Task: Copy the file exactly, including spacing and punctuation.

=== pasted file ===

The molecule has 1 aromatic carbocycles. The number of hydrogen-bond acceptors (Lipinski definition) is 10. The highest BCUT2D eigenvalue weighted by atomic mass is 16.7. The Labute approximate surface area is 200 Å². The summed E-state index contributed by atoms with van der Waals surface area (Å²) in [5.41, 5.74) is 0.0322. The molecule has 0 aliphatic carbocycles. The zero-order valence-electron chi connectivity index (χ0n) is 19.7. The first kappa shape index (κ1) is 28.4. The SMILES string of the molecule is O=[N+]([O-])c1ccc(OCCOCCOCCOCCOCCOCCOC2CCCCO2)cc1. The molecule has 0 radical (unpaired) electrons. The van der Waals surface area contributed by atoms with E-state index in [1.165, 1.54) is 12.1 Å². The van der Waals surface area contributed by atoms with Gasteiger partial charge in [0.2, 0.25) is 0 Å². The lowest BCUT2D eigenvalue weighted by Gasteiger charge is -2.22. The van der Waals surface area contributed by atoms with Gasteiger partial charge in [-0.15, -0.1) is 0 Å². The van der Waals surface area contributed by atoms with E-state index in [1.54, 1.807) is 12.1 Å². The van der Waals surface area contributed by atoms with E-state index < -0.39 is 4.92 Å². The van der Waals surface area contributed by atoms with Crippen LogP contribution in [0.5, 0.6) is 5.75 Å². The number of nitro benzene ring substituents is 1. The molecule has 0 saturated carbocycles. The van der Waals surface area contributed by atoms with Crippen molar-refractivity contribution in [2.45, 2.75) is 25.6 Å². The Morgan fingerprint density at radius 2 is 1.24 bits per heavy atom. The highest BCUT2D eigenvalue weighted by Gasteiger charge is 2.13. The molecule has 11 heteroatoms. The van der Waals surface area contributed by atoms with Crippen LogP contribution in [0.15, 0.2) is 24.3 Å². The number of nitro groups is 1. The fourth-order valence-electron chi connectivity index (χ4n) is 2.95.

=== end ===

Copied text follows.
The molecule has 1 aromatic carbocycles. The number of hydrogen-bond acceptors (Lipinski definition) is 10. The highest BCUT2D eigenvalue weighted by atomic mass is 16.7. The Labute approximate surface area is 200 Å². The summed E-state index contributed by atoms with van der Waals surface area (Å²) in [5.41, 5.74) is 0.0322. The molecule has 0 aliphatic carbocycles. The zero-order valence-electron chi connectivity index (χ0n) is 19.7. The first kappa shape index (κ1) is 28.4. The SMILES string of the molecule is O=[N+]([O-])c1ccc(OCCOCCOCCOCCOCCOCCOC2CCCCO2)cc1. The molecule has 0 radical (unpaired) electrons. The van der Waals surface area contributed by atoms with E-state index in [1.165, 1.54) is 12.1 Å². The van der Waals surface area contributed by atoms with Gasteiger partial charge in [0.2, 0.25) is 0 Å². The lowest BCUT2D eigenvalue weighted by Gasteiger charge is -2.22. The van der Waals surface area contributed by atoms with Gasteiger partial charge in [-0.15, -0.1) is 0 Å². The van der Waals surface area contributed by atoms with E-state index in [1.54, 1.807) is 12.1 Å². The van der Waals surface area contributed by atoms with E-state index < -0.39 is 4.92 Å². The van der Waals surface area contributed by atoms with Crippen LogP contribution in [0.5, 0.6) is 5.75 Å². The number of nitro benzene ring substituents is 1. The molecule has 0 saturated carbocycles. The van der Waals surface area contributed by atoms with Crippen molar-refractivity contribution in [2.45, 2.75) is 25.6 Å². The Morgan fingerprint density at radius 2 is 1.24 bits per heavy atom. The highest BCUT2D eigenvalue weighted by Gasteiger charge is 2.13. The molecule has 11 heteroatoms. The van der Waals surface area contributed by atoms with Crippen LogP contribution in [0.15, 0.2) is 24.3 Å². The number of nitro groups is 1. The fourth-order valence-electron chi connectivity index (χ4n) is 2.95.